Settle in for a real-life chiller with these shockingly true stories.
“Amy: My Search for Her Killer: Secrets and Suspects in the Unsolved Murder of Amy Mihaljevic,” by James Renner (hardcover, Gray & Company Publishers, 2006, 252 pages, $24.95). In the fall of 1989, 10-year-old Amy Mihaljevic disappeared from the cozy suburb of Bay Village. Her image became indelible not only in the minds of those who saw it every day on television, but also in that of a young boy almost 50 miles away. James Renner never forgot Amy and, after securing a job at a local alternative weekly magazine, found himself rethinking the case 15 years after the body was found.
“House of Secrets,” by Lowell Cauffiel (hardcover, Kensington Books, 1997, 330 pages, $25.95). This is a local story of tragedy and dark horrors. With terrifying detail, Cauffiel takes readers into a shocking world of abuse, incest and family murder — a world ruled by psychopath Lee Sexton, whose ability to manipulate his children produced one of the most sensational cases in true crime history.
“Perfect Beauty: a True Story of Adultery, Murder, and Manipulation in Middle America,” by Keith Elliot Greenberg and Vincent Felber (paperback, St. Martin’s, 2008, 261 pages, $6.99). Cynthia George, the stunning wife of one of Akron, Ohio’s, most successful restaurateurs and mother of seven, got in too deep with Jeff Zack, her younger, longtime lover. In a crime that shocked the heartland, Zack was killed — execution style. From the beginning, investigators suspected Cynthia was involved. Little did they know that her other lover, John Zaffino, knew about Cynthia’s affair with Zack — and was jealous enough to do something about it … for good.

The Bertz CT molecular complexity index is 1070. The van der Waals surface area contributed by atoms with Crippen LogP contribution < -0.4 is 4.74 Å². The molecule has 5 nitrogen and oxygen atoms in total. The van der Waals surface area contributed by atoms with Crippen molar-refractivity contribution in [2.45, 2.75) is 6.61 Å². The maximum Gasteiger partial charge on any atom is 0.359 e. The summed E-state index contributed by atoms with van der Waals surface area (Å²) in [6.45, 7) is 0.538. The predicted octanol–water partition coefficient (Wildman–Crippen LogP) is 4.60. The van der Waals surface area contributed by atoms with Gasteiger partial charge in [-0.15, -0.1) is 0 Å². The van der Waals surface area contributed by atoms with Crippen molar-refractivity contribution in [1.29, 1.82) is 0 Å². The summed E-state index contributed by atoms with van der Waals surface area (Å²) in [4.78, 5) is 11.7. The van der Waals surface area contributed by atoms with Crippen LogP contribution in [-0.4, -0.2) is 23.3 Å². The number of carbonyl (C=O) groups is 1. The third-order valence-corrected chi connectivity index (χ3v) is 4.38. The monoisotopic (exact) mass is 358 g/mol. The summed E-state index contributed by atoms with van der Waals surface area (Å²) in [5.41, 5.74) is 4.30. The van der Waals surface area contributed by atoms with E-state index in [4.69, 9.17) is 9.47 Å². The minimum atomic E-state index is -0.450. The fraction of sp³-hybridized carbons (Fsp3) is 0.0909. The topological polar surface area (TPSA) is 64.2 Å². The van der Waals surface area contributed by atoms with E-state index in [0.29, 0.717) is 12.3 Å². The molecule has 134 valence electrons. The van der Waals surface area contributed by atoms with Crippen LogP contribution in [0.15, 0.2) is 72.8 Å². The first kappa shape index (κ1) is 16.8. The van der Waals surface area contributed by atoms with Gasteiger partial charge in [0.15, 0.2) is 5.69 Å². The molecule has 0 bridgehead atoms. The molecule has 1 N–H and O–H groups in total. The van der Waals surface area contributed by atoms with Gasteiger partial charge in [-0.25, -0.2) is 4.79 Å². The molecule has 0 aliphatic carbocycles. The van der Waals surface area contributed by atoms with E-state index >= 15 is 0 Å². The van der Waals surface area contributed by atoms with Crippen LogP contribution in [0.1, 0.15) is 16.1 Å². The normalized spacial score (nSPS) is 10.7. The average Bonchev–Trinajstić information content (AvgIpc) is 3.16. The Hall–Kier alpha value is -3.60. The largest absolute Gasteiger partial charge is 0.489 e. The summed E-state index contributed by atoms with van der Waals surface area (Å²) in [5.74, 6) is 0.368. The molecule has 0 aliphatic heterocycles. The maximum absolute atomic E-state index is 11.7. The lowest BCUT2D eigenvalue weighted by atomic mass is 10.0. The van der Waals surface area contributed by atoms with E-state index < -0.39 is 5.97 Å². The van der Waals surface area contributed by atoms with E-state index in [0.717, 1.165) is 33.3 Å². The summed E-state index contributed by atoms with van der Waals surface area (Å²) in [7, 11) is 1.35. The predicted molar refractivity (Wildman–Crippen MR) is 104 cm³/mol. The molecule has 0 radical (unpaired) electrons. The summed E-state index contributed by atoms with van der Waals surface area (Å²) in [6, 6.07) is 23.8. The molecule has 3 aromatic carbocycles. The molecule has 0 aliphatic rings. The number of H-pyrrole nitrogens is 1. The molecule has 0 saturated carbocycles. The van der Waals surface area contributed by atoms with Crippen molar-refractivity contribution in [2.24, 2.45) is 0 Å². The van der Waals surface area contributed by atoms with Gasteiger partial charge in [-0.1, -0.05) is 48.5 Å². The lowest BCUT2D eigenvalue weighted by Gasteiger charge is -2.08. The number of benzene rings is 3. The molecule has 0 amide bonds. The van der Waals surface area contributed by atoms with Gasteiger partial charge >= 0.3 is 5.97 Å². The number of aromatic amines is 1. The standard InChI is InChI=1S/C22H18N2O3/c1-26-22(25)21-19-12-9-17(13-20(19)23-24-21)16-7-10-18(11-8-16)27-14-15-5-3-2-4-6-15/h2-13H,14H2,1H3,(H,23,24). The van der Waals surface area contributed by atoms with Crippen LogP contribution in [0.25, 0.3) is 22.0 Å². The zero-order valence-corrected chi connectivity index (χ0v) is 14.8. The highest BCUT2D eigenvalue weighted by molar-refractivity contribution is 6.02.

“Tailspin: the Strange Case of Major Call,” by Bernard F. Conners (hardcover, British American Publishing, 2002, 507 pages, $26.95). James Arlon Call was a distinguished Air Force major whose life veered off course after his wife’s unexpected death in 1952: He went from career military man to career criminal. Call committed serial burglary in the suburbs of Cleveland and upstate New York. Tracing Call’s fugitive days, the author suggests that Call was, in fact, the notorious “bushy-haired intruder” wanted in connection with the death of Marilyn Sheppard, better known as the wife of Dr. Sam Sheppard.
“A Woman Scorned: the Murder of George Saxton: a True Crime Melodrama,” by John Stark Bellamy II (hardcover, self-published, 2011, 403 pages, $30). The 1898 murder of George D. Saxton had everything: Saxton, a social register victim with a sordid love life; Anna George, the femme fatale suspect from the gutter where he’d kicked her — and loads of sex, sensation and a slam-bang surprise ending. Not to mention the president of the United States — William A. McKinley — the corpse’s embarrassed brother-in-law. The Saxton slaying riveted a national audience — from the opening shots on a Canton street to the stunning end of a three-week legal combat with Anna’s life at stake.
Books provided by the Stark County District Library, www.starklibrary.org